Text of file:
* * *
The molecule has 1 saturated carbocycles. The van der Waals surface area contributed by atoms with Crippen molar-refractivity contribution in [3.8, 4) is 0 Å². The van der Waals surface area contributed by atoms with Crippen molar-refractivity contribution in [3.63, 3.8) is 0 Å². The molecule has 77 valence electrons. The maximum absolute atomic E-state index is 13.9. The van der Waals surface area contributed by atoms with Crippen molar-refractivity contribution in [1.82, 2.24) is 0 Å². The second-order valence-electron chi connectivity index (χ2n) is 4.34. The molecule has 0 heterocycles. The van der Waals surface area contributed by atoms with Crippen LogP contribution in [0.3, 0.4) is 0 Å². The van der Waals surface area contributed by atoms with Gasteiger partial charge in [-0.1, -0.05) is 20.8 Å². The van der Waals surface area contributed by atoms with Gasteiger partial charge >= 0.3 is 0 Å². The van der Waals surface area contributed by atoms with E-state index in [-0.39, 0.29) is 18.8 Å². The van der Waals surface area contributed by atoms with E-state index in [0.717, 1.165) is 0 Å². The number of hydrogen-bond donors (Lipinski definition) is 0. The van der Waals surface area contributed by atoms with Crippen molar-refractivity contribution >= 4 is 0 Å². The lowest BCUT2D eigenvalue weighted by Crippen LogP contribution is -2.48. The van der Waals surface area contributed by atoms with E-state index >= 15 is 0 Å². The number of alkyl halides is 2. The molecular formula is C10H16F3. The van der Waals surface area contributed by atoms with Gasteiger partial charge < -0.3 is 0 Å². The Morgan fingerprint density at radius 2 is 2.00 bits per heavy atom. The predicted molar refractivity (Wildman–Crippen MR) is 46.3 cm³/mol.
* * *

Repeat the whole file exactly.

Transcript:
The molecule has 1 saturated carbocycles. The van der Waals surface area contributed by atoms with Crippen molar-refractivity contribution in [3.8, 4) is 0 Å². The van der Waals surface area contributed by atoms with Crippen molar-refractivity contribution in [3.63, 3.8) is 0 Å². The molecule has 77 valence electrons. The maximum absolute atomic E-state index is 13.9. The van der Waals surface area contributed by atoms with Crippen molar-refractivity contribution in [1.82, 2.24) is 0 Å². The second-order valence-electron chi connectivity index (χ2n) is 4.34. The molecule has 0 heterocycles. The van der Waals surface area contributed by atoms with Crippen LogP contribution in [0.3, 0.4) is 0 Å². The van der Waals surface area contributed by atoms with Gasteiger partial charge in [-0.1, -0.05) is 20.8 Å². The van der Waals surface area contributed by atoms with Gasteiger partial charge >= 0.3 is 0 Å². The van der Waals surface area contributed by atoms with E-state index in [-0.39, 0.29) is 18.8 Å². The van der Waals surface area contributed by atoms with E-state index in [0.717, 1.165) is 0 Å². The number of hydrogen-bond donors (Lipinski definition) is 0. The van der Waals surface area contributed by atoms with Crippen molar-refractivity contribution >= 4 is 0 Å². The lowest BCUT2D eigenvalue weighted by Crippen LogP contribution is -2.48. The van der Waals surface area contributed by atoms with E-state index >= 15 is 0 Å². The number of alkyl halides is 2. The molecular formula is C10H16F3. The van der Waals surface area contributed by atoms with Gasteiger partial charge < -0.3 is 0 Å². The Morgan fingerprint density at radius 2 is 2.00 bits per heavy atom. The predicted molar refractivity (Wildman–Crippen MR) is 46.3 cm³/mol.